Or at least, those are my thoughts on it.

Quote:
This discussion of one-liners does not seem very substantial. How about some more people share their thoughts about the actual process.
Like you did with your post before this one

Alright, format change! GO!
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Old 03-01-2010, 05:28 AM   #9
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Quote:
Originally Posted by Isaak View Post
Isn't brainstorming trying to come up with a solution for a problem that has been identified?
Like... err... 'We need young people to be more sexually responsible' for instance. Or... 'We need a new way to draw the player in through narrative'.

Then you brainstorm a possible solution, so the problem that has been identified is the constraint in which you work.

Or at least, those are my thoughts on it.
I think you're confusing a goal with a constraint. In you're example the goal is to make young people be more sexually responsible. By brainstorming you can come up with possible solutions to that goal. The solutions don't need to be feasible or constrained to the real world(E.g. implant transmitters in young peoples brains to prevent arousal or genetically engineer children of the future to not come into puberty until the age of 21).

If you added a constraint to your example above, lets say a budget for the project of 100,000, then that becomes a constraint but you can come to any possible resolution of your goal as long as it costs 100,000 or less. This constraint forces the brainstorming session in a completely different direction than if it had no constraint(E.g. A poster campaign, flyer's or TV adds).

Hopefully the above illustrates the fact that brainstorming can be constrained or completely blue sky and I would say concepts generally follow as a result of brainstorming activities and then get developed until a final design(Iteratively).
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Old 03-01-2010, 10:46 AM   #10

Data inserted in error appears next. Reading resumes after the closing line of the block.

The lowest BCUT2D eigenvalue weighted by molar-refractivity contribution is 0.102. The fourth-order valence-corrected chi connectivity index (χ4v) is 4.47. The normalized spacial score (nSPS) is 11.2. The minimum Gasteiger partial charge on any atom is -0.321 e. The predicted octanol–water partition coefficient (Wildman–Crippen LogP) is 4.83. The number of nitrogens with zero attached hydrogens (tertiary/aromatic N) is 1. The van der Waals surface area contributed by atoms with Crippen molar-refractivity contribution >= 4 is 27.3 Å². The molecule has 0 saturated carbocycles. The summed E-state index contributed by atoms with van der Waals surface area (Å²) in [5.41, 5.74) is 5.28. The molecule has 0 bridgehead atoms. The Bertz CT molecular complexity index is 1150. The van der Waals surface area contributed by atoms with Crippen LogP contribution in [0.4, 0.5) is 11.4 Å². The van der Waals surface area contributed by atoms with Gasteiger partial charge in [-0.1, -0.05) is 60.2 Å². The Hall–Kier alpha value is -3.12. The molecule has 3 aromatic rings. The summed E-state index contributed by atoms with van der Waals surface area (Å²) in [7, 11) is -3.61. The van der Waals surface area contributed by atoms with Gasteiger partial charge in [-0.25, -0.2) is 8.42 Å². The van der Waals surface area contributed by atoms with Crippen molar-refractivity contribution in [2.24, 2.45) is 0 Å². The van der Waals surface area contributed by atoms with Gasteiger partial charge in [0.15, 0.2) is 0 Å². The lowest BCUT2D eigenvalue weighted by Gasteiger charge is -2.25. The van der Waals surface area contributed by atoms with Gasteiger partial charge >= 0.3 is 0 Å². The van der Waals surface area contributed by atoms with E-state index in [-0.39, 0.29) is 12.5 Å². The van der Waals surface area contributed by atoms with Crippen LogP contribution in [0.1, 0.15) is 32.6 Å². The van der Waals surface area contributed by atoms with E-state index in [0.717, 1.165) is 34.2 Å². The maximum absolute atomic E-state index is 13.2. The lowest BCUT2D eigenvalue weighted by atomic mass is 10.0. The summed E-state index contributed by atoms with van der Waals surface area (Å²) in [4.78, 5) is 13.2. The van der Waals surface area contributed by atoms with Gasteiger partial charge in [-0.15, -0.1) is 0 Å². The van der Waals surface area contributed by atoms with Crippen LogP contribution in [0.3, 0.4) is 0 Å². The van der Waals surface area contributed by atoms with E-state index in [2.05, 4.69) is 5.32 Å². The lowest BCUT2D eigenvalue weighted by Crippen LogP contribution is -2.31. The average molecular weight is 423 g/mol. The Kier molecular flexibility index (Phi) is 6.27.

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So, basically what you're saying is: brainstorming can equal blue sky?

Granted my example wasn't exactly... well, it sucks now that I see it, but doesn't blue sky come before brainstorming?

(Great, now I'm arguing semantics! Fun...)

That's how I've always viewed it, at least. With concepting I generally mean the blue sky period... though I could have that wrong.
Which is a good thing. I sort of instinctively know how to handle things, I say sort of because I'm never done learning, but a putting nice label on them...

Who said we need our own language? Ernest Adams?
Here's to Mr. Adams.

So, what would be a better way of putting it? The list is a subject of discussion after all *nudge, nudge, wink, wink*. I've put a question mark behind it for now.
If there's anything else you want to change with a great, burning desire that's simply turning your head inside out, be my guest!

And now for something completely different I came across... actually today.

Our Game Design is nearing v1.0, basically meaning it's at a state at which it can be implemented into a leveldesign.
I have three individuals who went ahead and started on that while I was digitizing all the whiteboards for the GDD. (Oh, look it's a Google Wave tab with the GDD! You haven't wrapped it up yet! Dammit...)

Anyway, they went to another room a few dozen meters away from the rest of us (bad idea #1, also I wasn't paying attention).
Later on they returned with absolutely nothing, giving the explanation that they had gotten stuck on the graphical representation of one particular area.

I know the three individuals, who have a varying literacy when it comes to design, well enough to deduce they stumbled on a detail they disagreed upon and simply couldn't let go of.

So, what kind of conclusion can I make out of this?

- Forward thinking is key?
- Think in solutions, not problems?
- The Game Design > your ego? (I kind of like this one)

Quote:
Originally Posted by bob
Based on what type of designer you are and what type of game you're making, your job will vary. A game that is heavy on dynamic mechanics like a puzzler won't *require* as much thought be put into the setting, thus creating a very different experience for the designer, though in both cases the person coming up with the ideas for the game is called the Game Designer.
I came up with a nice one-liner for this: no game design is the same.